#10

Thanks for the thoughts. It’s a 2005 Lincoln Town Car I bought two years
ago. 101,000 miles. No problems with the leak until the recent heavy
rains. I live in Northern CA, and yeah, we don’t usually get heavy rains. If
by one chance in a million you live not super far away, I’d like to hire
you!

By the way, I may not have been specific enough. It’s not the R rear
passenger door I was referring to re the condensation. It’s the rear
window=back of the car where I’ve most noticed it.

the_same_mountainbik
(http://community.cartalk.com/users/the_same_mountainbik)
February 26
Year?
Model?
Mileage?
I can only make a wild guess, but since the window there is developing
condensation, water must be inside the door. If the drains in the bottom of
the door frame are plugged, it may be traveling out the seam between the
inner door panel and the door shell in a path that routes it onto the floor…
maybe the path is even below the surface of the carpet, where it’s not
visible.
I’d start by removing the inner door panel and the inner side panel. I’d
used nylon autobody levers, a small set of which can be purchased anywhere
for between $10 and $20. The nylon tools make the job far easier and don’t
damage the paint. A box of doughnuts and a smile just might convince your
dealer’s parts guy to print you and “exploded view” drawing of the door and
area. Knowing where all the clips are makes the job far easier.
Yeah, the carpet will mold. And the steel parts will rust. Once you fix
the leak you’ll have to remove the carpeting and the underpadding (sound
insulation), dry the floor panel out, and replace the padding and carpeting.
You have way too much water in the two and it’s been there too long. A
Google search will find replacement padding and carpeting precut and shaped
readily available.
Regular shops, even body shops, won’t want to mess with this. The results
once the panel(s) is(are) pulled will be too unpredictable. And the chance
of the customer having unrealistic expectations are too high. And the cost
unpredictable. I’ve gutted a car’s interior and put it back (in my case I
was adding soundproofing) and it can be labor intensive… and labor ain’t
cheap.
Let us know how you make out. We do care.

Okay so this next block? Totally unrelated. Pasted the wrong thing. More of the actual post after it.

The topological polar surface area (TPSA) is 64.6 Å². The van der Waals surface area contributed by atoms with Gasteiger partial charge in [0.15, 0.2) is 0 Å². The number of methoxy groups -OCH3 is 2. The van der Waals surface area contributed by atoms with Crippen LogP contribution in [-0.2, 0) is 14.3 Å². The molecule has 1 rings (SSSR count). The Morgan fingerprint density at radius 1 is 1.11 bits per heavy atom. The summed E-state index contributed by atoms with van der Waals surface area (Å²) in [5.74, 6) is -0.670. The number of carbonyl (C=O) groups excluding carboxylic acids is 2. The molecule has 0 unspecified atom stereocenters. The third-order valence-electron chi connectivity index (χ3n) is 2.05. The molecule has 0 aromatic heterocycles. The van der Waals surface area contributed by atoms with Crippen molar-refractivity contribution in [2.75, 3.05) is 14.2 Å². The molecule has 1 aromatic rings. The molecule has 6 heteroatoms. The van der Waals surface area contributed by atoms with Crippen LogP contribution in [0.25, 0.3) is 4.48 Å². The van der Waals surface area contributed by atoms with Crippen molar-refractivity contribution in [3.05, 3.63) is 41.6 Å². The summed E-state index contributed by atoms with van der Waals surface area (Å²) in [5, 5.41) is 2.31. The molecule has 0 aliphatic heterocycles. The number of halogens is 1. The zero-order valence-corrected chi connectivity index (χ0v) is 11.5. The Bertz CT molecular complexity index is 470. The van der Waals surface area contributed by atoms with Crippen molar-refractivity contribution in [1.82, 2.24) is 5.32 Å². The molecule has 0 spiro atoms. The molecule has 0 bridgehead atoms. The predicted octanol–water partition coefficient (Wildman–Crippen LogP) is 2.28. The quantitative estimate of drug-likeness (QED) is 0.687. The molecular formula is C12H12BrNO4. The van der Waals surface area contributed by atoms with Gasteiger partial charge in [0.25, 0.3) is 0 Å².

#11

The compliment is highly flattering, and I’d love to help if possible (not for money, however, just for fun)… but I’m in NH!
My son is in southern Cal! That’s what prompted my guess.


#12

@AndyF It appears you are posting by email instead of direct forum. May I request that you not do so it clutters up the thread and is hard for some of us to follow.


#13

@VOLVO_V70, I’m sorry that the reply-by-email feature seems to be on the fritz again. It works for some people without issue. I’ll tell the Discourse folks about it to have it looked at. It isn’t AndyF’s fault.


#14

I agree with @the_same_mountainbik. Water in the door is a likely culprit. However, you don’t need to remove the inner panel to check. There are drain holes on the bottom of the door where the outer skin meets the rest of the door. Just poke upwards with a small stick or something similar. If there is water, you’ll know immediately. If this is the case, clean out all the holes. The rushing water will help.


#15

Any signs of water in the trunk? could be working it’s way downhill.


#16

I have a hardc time visualizing how water can get from inside a door to the floor. I’d guess it’s the rear window seal. Pull up the carpet where the puddle forms, hose the car down, and look.


#17

I should have specified; no water in the trunk, or anywhere, except for the
R rear footwell.

Barkydog (http://community.cartalk.com/users/barkydog)
February 27
Any signs of water in the trunk? could be working it’s way downhill.


#18

Man times the water comes from the trunk and drains down the wheel wells. When you step on the brakes it can overflow from the spare tire well. If it comes from the spare tire area, pull the rubber plugs and pull the ones behind the wheel wells.

Before pulling plugs, check for leaks from roof edges and trunk lids as well as back glass. Use a squeeze bottle like one for dish soap but with car wash soap mixed with water. Run fan on full speed. Where there are leaks the bubbling should be almost comical. You could probably use a sponge and a bucket with soapy water.


#19

My Bonneville had water on the floor in one foot well. Searching for and using a GM Technical Service Bulletin, helped solve a baffling (no pun intended) mystery.

I used my new information to take a close look at the bottom edge of the trim panel right after a good rain. Sure enough, water was dribbling from between the vinyl trim panel and the metal door shell, and onto the floor.

I resealed the plastic water barrier panel (immediately behind the door trim panel) with butyl ribbon as specified (I could see voids in the factory applied butyl).

Voila! No more water on the floor.
CSA


#20

Thanks, that would do it.